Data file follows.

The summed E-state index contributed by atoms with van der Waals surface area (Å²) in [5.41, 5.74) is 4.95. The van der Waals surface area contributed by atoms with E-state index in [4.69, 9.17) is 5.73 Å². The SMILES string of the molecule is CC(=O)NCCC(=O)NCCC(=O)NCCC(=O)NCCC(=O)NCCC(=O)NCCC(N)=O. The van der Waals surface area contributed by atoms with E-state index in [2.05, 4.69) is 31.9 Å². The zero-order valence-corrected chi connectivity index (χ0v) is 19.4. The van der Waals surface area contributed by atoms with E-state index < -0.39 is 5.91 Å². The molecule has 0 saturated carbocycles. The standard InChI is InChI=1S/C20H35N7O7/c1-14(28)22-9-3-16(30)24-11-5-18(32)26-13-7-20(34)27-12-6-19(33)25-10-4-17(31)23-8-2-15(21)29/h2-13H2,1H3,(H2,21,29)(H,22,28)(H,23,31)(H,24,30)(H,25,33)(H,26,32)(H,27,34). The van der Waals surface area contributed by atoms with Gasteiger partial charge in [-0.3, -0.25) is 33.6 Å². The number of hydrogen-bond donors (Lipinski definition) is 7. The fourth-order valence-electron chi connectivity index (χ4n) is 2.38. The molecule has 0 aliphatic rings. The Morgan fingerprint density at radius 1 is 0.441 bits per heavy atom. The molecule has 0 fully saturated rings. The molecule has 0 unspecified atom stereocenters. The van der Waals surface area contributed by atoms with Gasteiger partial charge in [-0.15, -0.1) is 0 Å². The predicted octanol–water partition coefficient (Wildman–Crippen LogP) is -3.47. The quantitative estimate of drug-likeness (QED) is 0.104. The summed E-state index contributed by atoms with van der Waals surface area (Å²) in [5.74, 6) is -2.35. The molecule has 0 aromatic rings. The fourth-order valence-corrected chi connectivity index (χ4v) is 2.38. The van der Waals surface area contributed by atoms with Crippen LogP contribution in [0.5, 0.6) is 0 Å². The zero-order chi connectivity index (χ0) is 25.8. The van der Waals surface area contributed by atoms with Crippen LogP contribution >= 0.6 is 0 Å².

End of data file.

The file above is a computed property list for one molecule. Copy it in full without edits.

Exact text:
The summed E-state index contributed by atoms with van der Waals surface area (Å²) in [5.41, 5.74) is 4.95. The van der Waals surface area contributed by atoms with E-state index in [4.69, 9.17) is 5.73 Å². The SMILES string of the molecule is CC(=O)NCCC(=O)NCCC(=O)NCCC(=O)NCCC(=O)NCCC(=O)NCCC(N)=O. The van der Waals surface area contributed by atoms with E-state index in [2.05, 4.69) is 31.9 Å². The zero-order valence-corrected chi connectivity index (χ0v) is 19.4. The van der Waals surface area contributed by atoms with E-state index < -0.39 is 5.91 Å². The molecule has 0 saturated carbocycles. The standard InChI is InChI=1S/C20H35N7O7/c1-14(28)22-9-3-16(30)24-11-5-18(32)26-13-7-20(34)27-12-6-19(33)25-10-4-17(31)23-8-2-15(21)29/h2-13H2,1H3,(H2,21,29)(H,22,28)(H,23,31)(H,24,30)(H,25,33)(H,26,32)(H,27,34). The van der Waals surface area contributed by atoms with Gasteiger partial charge in [-0.3, -0.25) is 33.6 Å². The number of hydrogen-bond donors (Lipinski definition) is 7. The fourth-order valence-electron chi connectivity index (χ4n) is 2.38. The molecule has 0 aliphatic rings. The Morgan fingerprint density at radius 1 is 0.441 bits per heavy atom. The molecule has 0 fully saturated rings. The molecule has 0 unspecified atom stereocenters. The van der Waals surface area contributed by atoms with Gasteiger partial charge in [-0.15, -0.1) is 0 Å². The predicted octanol–water partition coefficient (Wildman–Crippen LogP) is -3.47. The quantitative estimate of drug-likeness (QED) is 0.104. The summed E-state index contributed by atoms with van der Waals surface area (Å²) in [5.74, 6) is -2.35. The molecule has 0 aromatic rings. The fourth-order valence-corrected chi connectivity index (χ4v) is 2.38. The van der Waals surface area contributed by atoms with Crippen LogP contribution in [0.5, 0.6) is 0 Å². The zero-order chi connectivity index (χ0) is 25.8. The van der Waals surface area contributed by atoms with Crippen LogP contribution >= 0.6 is 0 Å².